The White House was illuminated purple the night Prince died but did nothing when five police officers were killed in Dallas. See Example( s )
The White House was illuminated in rainbow colors in celebration of the Supreme Court ruling that legalized same-sex marriage.
The White House was not illuminated purple the night singer Prince died, and the White House flags were lowered to half-staff to honor the victims of the Dallas police shooting.
On 7 July 2016, an ambush shooting at a Dallas protest prompted by police shootings in Louisiana and Minnesota left five officers dead, seven wounded, and two civilians injured. A few days later, the above-displayed image hit social media, insinuating that the White House had failed to appropriately honor the five Dallas police officers who were killed in that ambush but paid respect to lesser events.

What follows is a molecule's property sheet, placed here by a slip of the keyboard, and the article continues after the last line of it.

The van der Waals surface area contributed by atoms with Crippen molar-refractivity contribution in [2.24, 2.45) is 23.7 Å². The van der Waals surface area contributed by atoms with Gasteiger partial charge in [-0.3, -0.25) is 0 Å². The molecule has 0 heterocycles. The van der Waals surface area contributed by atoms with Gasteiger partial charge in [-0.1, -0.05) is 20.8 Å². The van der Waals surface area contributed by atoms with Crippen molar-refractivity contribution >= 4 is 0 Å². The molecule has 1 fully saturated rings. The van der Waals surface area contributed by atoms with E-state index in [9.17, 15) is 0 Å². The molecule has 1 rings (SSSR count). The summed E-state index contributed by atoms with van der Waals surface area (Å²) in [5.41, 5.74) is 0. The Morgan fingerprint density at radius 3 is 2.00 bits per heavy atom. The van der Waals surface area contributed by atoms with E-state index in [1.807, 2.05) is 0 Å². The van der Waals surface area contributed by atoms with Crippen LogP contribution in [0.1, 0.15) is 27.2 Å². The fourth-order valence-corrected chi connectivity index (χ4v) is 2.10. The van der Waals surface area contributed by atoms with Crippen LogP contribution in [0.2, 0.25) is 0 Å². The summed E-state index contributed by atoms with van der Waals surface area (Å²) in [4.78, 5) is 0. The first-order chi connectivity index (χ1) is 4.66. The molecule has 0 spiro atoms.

That image was substantially wrong in its details and its inference.
A lighting system has been used to illuminate the White House in symbolically appropriate colors on a few occasions in recent years, such as when the edifice was bathed in pink in October 2013 in honor of Breast Cancer Awareness Month, and in rainbow colors in June 2015 as a nod to the landmark Supreme Court ruling that allowed same-sex couples nationwide the right to marry:
However, although a number of monuments and landmarks in the United States and around the world were lit up purple in April 2016 to memorialize the sudden passing of musician Prince, the White House was not among them. (The purple White House image shown above is just a color-tinted version of the rainbow-lit White House photograph.)
The White House honored the memories of the five slain Dallas police officers in a more traditional and appropriate manner, with President Obama issuing a proclamation ordering the flag of the United States to be flown at half-staff at the White House, upon all public buildings and grounds, at all military posts and naval stations, and on all naval vessel:
— The White House (@WhiteHouse) July 8, 2016